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WORKING IN DENMARK

EXPLAINED: What is a Danish collective bargaining agreement?

You might have heard of the Danish word “overenskomst”, meaning collective bargaining agreement -- especially if you are a trade union member in the Nordic country. But what exactly is meant by the term?

The 2021 Danish nurses' strike
The 2021 Danish nurses' strike was a result of members of the Danish nurses' trade union voting to reject a new collective bargaining agreement or 'overenskomst'. Photo: Mads Claus Rasmussen/Ritzau Scanpix

Work life balance, high salaries, and ample vacation time are but a few benefits with which foreigners working in Denmark are familiar. 

And yet, many would be surprised to learn that these benefits aren’t protected by Danish law. Instead, they are the result of collective bargaining agreements between Denmark’s trade unions and employers or employer organisations. 

“There aren’t many laws regulating the Danish labour market,” Mads Storgaard Pedersen, consultant and assistant attorney at the Confederation of Danish Industry (DI), told The Local.

Instead, trade unions negotiate with employers’ organisations every few years to develop collective bargaining agreements regulating (overenskomster in Danish) many aspects of Denmark’s labour market, from wages to paid parental leave. 

READ ALSO: Everything foreigners in Denmark need to know about Danish trade unions

Linguistically, to be overens means to be in agreement with or match something, while the –komst suffix is derived from the verb at komme – to come or to arrive.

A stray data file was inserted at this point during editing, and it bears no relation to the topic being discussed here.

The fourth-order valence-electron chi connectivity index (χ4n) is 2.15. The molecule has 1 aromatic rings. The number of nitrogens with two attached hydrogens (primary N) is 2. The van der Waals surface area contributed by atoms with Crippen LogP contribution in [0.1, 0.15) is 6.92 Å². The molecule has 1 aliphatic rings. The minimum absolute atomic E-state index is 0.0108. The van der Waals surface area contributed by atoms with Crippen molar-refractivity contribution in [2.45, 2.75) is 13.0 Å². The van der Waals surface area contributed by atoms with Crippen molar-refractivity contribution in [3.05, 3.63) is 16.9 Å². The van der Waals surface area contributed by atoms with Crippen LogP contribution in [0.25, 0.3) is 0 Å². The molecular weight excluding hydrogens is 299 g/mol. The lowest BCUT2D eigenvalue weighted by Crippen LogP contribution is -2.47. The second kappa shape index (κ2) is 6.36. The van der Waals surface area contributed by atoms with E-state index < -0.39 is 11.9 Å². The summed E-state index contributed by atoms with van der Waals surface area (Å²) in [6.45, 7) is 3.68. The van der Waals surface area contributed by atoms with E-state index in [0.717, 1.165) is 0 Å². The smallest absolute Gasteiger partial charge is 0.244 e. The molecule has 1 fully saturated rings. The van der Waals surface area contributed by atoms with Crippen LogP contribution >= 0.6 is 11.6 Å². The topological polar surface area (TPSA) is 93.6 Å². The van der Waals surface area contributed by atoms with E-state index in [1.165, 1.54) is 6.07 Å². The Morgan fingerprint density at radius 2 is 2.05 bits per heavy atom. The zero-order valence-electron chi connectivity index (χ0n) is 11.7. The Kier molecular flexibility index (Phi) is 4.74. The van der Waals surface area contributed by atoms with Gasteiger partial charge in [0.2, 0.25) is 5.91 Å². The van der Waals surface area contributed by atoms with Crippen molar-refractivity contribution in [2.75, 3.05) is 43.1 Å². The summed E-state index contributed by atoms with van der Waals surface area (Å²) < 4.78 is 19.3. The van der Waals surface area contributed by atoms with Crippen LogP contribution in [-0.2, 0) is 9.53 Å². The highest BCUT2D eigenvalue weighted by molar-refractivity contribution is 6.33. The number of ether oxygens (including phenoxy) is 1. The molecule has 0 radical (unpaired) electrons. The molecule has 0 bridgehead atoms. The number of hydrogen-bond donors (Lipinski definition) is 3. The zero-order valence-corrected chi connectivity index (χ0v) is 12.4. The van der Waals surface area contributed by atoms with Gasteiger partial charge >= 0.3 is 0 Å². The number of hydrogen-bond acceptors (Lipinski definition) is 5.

An overenskomst, then, is the arrival at an agreement. It is used specifically in the context of negotiations between unions and employers’ organisations.

The agreement itself is a contract which regulates wages, for example stipulating that all employees with a certain job title must receive a salary within a certain pay band, as well as holiday allowance, overtime pay, working hours, and other benefits.

It’s when negotiations over these agreements break down that action like strikes and lockouts occur, at the direction of the trade unions or employers’ organisations. Strikes and lockouts are a legal part of the Danish model, provided they are under the auspices of the organisations and not “wildcat” or unsanctioned strikes.

READ ALSO: Can foreigners lose their Danish work permits if they take part in strikes?

A lesser-known fact about the Danish labour model is that employees covered by collective bargaining agreements won’t have to negotiate general employment terms – regardless of whether they are trade union members.

“Although two-thirds of Denmark’s workers are union members, 82 percent are covered by collective agreements,” Peter Waldorff, international consultant at FH, Denmark’s largest trade union confederation, told The Local.

“As long as a workplace has a collective agreement, it covers both members and non-members,” he explained.

There are large central agreements in both the public and private sectors. Employees whose contracts are regulated by a collective bargaining agreement won’t individually have to negotiate general terms of employment, like working hours or a minimum salary. 

The particular collective agreement upon which your contract is based may be mentioned in your contract, and if it isn’t, Waldorff said it’s perfectly fine to ask your employer. 

“There is not the same level of union busting in Denmark as there are in some other countries,” he said.

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WORKING IN DENMARK

Can foreigners lose their Danish work permits if they take part in strikes?

Membership of a trade union in Denmark can occasionally result in your union requiring you to take part in industrial action by going on strike. But can that put foreign workers at risk of losing their work permits?